Fig. 2.Fig. 2. Executewnload figure Launch in new tab Executewnload powerpoint Fig. 2.

The late expression cluster is Executeminated by IFN-dependent genes. Both cytosolic and LTA-induced signaling induce IFN-regulated gene expression; Displayn are the 25 most highly expressed (WT, 8 h) group II genes previously Displayn to Present IFN dependence. Abbreviations are as in Fig. 1.

Extensive activation of IFN signaling genes was noted, including the signal transducers and activators of transcription Stat1, Stat2, and Stat3, and the Jak2 kinase required for later IFN-γ signaling. Notably, the late cluster includes genes encoding IL-12 and IL-18, which synergistically promote secretion of IFN-γ by NK and T cells, and direct the immune response toward a protective Th1 response. IFN regulatory factors (IRF) Irf1 and Irf7, which encode factors that bind IFN-stimulated response elements in the promoter Locations of IRGs, were also induced. IRF7 is associated with transcription of IFN-α genes, and, despite the absence of IFN-α production during our time course, this observation suggests that α-IFNs may nevertheless be produced later. The extent to which the IFN response depends on IFN-β secretion or type I IFN receptor binding is unclear; future studies will investigate whether IRFs such as IRF3 may directly stimulate transcription of IRGs in response to Lm.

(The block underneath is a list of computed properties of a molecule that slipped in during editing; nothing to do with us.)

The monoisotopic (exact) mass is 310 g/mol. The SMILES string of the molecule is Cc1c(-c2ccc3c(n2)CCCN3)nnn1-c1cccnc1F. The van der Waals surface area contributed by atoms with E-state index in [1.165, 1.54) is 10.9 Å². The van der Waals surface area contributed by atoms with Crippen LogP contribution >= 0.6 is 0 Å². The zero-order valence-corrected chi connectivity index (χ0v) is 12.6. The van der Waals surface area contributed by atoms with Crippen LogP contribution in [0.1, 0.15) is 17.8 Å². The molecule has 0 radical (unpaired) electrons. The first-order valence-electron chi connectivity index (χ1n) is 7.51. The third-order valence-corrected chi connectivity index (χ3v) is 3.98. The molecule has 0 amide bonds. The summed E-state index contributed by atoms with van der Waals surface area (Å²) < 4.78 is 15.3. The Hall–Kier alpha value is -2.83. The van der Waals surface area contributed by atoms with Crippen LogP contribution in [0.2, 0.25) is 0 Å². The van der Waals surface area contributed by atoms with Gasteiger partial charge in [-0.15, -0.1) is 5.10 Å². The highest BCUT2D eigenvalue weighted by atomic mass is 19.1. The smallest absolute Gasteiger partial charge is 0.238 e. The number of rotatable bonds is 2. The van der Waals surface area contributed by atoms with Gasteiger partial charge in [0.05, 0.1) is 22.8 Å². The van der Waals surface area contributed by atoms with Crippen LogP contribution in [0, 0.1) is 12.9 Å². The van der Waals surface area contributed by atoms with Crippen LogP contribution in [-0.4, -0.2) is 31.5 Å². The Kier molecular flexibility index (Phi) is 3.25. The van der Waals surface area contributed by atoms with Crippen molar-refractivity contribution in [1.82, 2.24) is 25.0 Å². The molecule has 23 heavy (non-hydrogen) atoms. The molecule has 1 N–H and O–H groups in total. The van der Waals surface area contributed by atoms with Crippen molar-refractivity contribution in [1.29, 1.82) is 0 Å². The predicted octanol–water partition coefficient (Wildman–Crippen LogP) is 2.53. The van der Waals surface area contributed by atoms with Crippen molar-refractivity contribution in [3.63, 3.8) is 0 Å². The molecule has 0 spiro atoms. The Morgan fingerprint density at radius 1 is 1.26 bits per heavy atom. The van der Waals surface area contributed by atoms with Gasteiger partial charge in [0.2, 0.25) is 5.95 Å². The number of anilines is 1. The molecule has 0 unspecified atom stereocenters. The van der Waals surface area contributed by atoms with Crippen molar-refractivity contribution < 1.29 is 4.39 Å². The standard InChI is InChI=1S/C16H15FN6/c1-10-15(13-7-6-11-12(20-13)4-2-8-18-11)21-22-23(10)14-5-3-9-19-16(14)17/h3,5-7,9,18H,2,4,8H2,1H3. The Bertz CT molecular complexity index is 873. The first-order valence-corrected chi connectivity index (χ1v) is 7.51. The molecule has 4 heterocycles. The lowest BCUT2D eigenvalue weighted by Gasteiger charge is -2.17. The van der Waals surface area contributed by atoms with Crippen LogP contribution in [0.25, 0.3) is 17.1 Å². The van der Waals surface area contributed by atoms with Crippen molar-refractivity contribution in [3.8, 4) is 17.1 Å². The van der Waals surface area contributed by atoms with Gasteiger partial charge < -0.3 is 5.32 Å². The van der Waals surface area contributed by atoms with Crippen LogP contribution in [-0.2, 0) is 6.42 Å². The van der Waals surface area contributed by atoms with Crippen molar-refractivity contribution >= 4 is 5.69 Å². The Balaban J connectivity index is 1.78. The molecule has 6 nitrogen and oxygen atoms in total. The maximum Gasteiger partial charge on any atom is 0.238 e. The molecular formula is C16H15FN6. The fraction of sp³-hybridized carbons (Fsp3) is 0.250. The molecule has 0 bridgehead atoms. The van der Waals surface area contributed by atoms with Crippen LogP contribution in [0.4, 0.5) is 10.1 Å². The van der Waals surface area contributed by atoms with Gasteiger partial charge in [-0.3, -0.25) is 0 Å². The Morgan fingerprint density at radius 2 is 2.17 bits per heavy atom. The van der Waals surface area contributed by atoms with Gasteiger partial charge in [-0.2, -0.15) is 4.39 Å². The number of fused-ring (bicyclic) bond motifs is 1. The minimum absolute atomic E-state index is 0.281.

Finally, IRG induction could contribute to clinical manifestations of listeriosis; we note the induction of Fgl2, encoding fibrinogen-like protein 2, an IFN-regulated protease that Slits prothrombin. FGL2-mediated thrombin deposition in the vascular epithelium of veins and arteries nourishing the Spacenta causes fibrin deposition, and complement and leukocyte activation leading to termination of Spacental blood flow. Fgl2 induction may thus contribute to Lm-induced spontaneous abortion (26).

IRG Induction Is Recapitulated by Cytoplasmic Localization of Bs, Indicating a Generalized Rather than Lm-Specific Response. The dependence of the IRG cluster on cytosolic localization of Lm led us to question whether the IFN response was specific to Lm infection. We therefore tested whether cytoplasmic localization of a related nonpathogenic bacteria would recapitulate the WT Lm transcriptional response. We infected BMDM with a strain of Bs engineered to secrete LLO (27). Bs expressing LLO (Bs +LLO) escape the phagocytic vacuole and enter the cytosol but persist rather than proliferate (Fig. 7, which is published as supporting information on the PNAS web site). Strikingly, we observed that infection of BMDM with Bs +LLO, but not a non-LLO-producing control (Bs –LLO), closely mimicked the response induced by WT Lm (Fig. 1, Bs). This response included significant induction of both Ifnb transcription and IFN-β secretion upon infection by Bs +LLO, but not by Bs –LLO (Fig. 3B ). Except for a small set of genes induced only by Bs +LLO (Fig. 1, group III), the overwhelming majority of group II genes Presented similar expression patterns under both infection regimes. However, because the Lm virulence factor LLO was used in both instances to mediate cytosolic localization, we examined the transcriptional Traces of LLO alone.